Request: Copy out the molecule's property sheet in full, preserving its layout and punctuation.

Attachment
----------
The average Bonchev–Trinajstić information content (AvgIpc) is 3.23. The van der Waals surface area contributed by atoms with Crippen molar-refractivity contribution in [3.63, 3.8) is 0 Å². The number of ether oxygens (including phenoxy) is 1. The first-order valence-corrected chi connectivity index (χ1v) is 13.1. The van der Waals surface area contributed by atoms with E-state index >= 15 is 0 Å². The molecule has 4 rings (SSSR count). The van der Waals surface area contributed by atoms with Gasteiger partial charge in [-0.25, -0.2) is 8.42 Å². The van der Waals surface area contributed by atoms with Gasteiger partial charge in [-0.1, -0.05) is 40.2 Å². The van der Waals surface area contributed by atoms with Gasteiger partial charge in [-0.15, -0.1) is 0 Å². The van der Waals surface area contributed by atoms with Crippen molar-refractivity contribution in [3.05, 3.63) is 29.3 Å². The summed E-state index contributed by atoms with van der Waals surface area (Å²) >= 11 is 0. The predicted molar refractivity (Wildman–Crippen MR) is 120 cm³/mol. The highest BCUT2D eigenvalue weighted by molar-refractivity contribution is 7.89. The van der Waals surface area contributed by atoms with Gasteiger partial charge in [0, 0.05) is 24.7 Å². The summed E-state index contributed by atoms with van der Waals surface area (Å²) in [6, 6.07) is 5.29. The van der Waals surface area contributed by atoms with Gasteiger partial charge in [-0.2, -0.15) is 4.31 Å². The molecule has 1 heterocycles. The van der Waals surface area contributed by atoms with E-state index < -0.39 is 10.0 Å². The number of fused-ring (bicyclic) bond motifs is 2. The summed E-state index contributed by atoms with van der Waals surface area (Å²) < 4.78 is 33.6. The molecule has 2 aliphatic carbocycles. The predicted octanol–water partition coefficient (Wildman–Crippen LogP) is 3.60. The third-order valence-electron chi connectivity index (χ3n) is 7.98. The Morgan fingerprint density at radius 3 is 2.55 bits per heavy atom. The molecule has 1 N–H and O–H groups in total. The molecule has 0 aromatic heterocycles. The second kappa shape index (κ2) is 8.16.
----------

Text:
The average Bonchev–Trinajstić information content (AvgIpc) is 3.23. The van der Waals surface area contributed by atoms with Crippen molar-refractivity contribution in [3.63, 3.8) is 0 Å². The number of ether oxygens (including phenoxy) is 1. The first-order valence-corrected chi connectivity index (χ1v) is 13.1. The van der Waals surface area contributed by atoms with E-state index >= 15 is 0 Å². The molecule has 4 rings (SSSR count). The van der Waals surface area contributed by atoms with Gasteiger partial charge in [-0.25, -0.2) is 8.42 Å². The van der Waals surface area contributed by atoms with Gasteiger partial charge in [-0.1, -0.05) is 40.2 Å². The van der Waals surface area contributed by atoms with Gasteiger partial charge in [-0.15, -0.1) is 0 Å². The van der Waals surface area contributed by atoms with Crippen molar-refractivity contribution in [3.05, 3.63) is 29.3 Å². The summed E-state index contributed by atoms with van der Waals surface area (Å²) >= 11 is 0. The predicted molar refractivity (Wildman–Crippen MR) is 120 cm³/mol. The highest BCUT2D eigenvalue weighted by molar-refractivity contribution is 7.89. The van der Waals surface area contributed by atoms with Gasteiger partial charge in [0, 0.05) is 24.7 Å². The summed E-state index contributed by atoms with van der Waals surface area (Å²) in [6, 6.07) is 5.29. The van der Waals surface area contributed by atoms with Gasteiger partial charge in [-0.2, -0.15) is 4.31 Å². The molecule has 1 heterocycles. The van der Waals surface area contributed by atoms with E-state index < -0.39 is 10.0 Å². The number of fused-ring (bicyclic) bond motifs is 2. The summed E-state index contributed by atoms with van der Waals surface area (Å²) < 4.78 is 33.6. The molecule has 2 aliphatic carbocycles. The predicted octanol–water partition coefficient (Wildman–Crippen LogP) is 3.60. The third-order valence-electron chi connectivity index (χ3n) is 7.98. The Morgan fingerprint density at radius 3 is 2.55 bits per heavy atom. The molecule has 1 N–H and O–H groups in total. The molecule has 0 aromatic heterocycles. The second kappa shape index (κ2) is 8.16.